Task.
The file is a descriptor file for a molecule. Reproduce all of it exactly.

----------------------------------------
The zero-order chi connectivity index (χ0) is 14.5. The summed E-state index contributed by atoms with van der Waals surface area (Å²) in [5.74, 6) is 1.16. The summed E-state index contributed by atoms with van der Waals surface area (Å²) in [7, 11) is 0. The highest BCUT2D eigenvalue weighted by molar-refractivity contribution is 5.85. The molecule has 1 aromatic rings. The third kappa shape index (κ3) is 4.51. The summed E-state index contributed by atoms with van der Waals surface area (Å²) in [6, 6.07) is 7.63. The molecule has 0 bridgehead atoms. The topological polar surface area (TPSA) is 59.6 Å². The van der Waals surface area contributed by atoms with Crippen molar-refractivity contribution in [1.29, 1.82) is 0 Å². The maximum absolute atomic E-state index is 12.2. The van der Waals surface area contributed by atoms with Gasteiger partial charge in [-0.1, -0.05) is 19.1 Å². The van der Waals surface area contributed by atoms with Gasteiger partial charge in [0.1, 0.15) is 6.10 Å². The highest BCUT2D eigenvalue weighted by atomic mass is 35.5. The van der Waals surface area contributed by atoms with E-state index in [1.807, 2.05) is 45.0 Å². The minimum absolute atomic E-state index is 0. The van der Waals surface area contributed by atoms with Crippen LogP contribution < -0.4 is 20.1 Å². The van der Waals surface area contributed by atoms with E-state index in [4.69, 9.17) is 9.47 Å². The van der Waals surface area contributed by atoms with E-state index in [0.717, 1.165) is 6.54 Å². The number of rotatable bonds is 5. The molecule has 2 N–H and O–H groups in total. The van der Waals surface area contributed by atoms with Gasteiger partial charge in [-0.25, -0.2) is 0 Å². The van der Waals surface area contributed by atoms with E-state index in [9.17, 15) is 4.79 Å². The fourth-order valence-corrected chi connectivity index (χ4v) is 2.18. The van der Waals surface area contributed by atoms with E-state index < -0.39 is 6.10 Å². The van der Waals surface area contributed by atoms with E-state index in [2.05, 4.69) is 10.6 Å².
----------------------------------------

The zero-order chi connectivity index (χ0) is 14.5. The summed E-state index contributed by atoms with van der Waals surface area (Å²) in [5.74, 6) is 1.16. The summed E-state index contributed by atoms with van der Waals surface area (Å²) in [7, 11) is 0. The highest BCUT2D eigenvalue weighted by molar-refractivity contribution is 5.85. The molecule has 1 aromatic rings. The third kappa shape index (κ3) is 4.51. The summed E-state index contributed by atoms with van der Waals surface area (Å²) in [6, 6.07) is 7.63. The molecule has 0 bridgehead atoms. The topological polar surface area (TPSA) is 59.6 Å². The van der Waals surface area contributed by atoms with Crippen molar-refractivity contribution in [1.29, 1.82) is 0 Å². The maximum absolute atomic E-state index is 12.2. The van der Waals surface area contributed by atoms with Gasteiger partial charge in [-0.1, -0.05) is 19.1 Å². The van der Waals surface area contributed by atoms with Gasteiger partial charge in [0.1, 0.15) is 6.10 Å². The highest BCUT2D eigenvalue weighted by atomic mass is 35.5. The van der Waals surface area contributed by atoms with E-state index in [1.807, 2.05) is 45.0 Å². The minimum absolute atomic E-state index is 0. The van der Waals surface area contributed by atoms with Crippen LogP contribution < -0.4 is 20.1 Å². The van der Waals surface area contributed by atoms with E-state index in [4.69, 9.17) is 9.47 Å². The van der Waals surface area contributed by atoms with E-state index in [0.717, 1.165) is 6.54 Å². The number of rotatable bonds is 5. The molecule has 2 N–H and O–H groups in total. The van der Waals surface area contributed by atoms with Gasteiger partial charge in [-0.25, -0.2) is 0 Å². The van der Waals surface area contributed by atoms with E-state index in [9.17, 15) is 4.79 Å². The fourth-order valence-corrected chi connectivity index (χ4v) is 2.18. The van der Waals surface area contributed by atoms with E-state index < -0.39 is 6.10 Å². The van der Waals surface area contributed by atoms with E-state index in [2.05, 4.69) is 10.6 Å².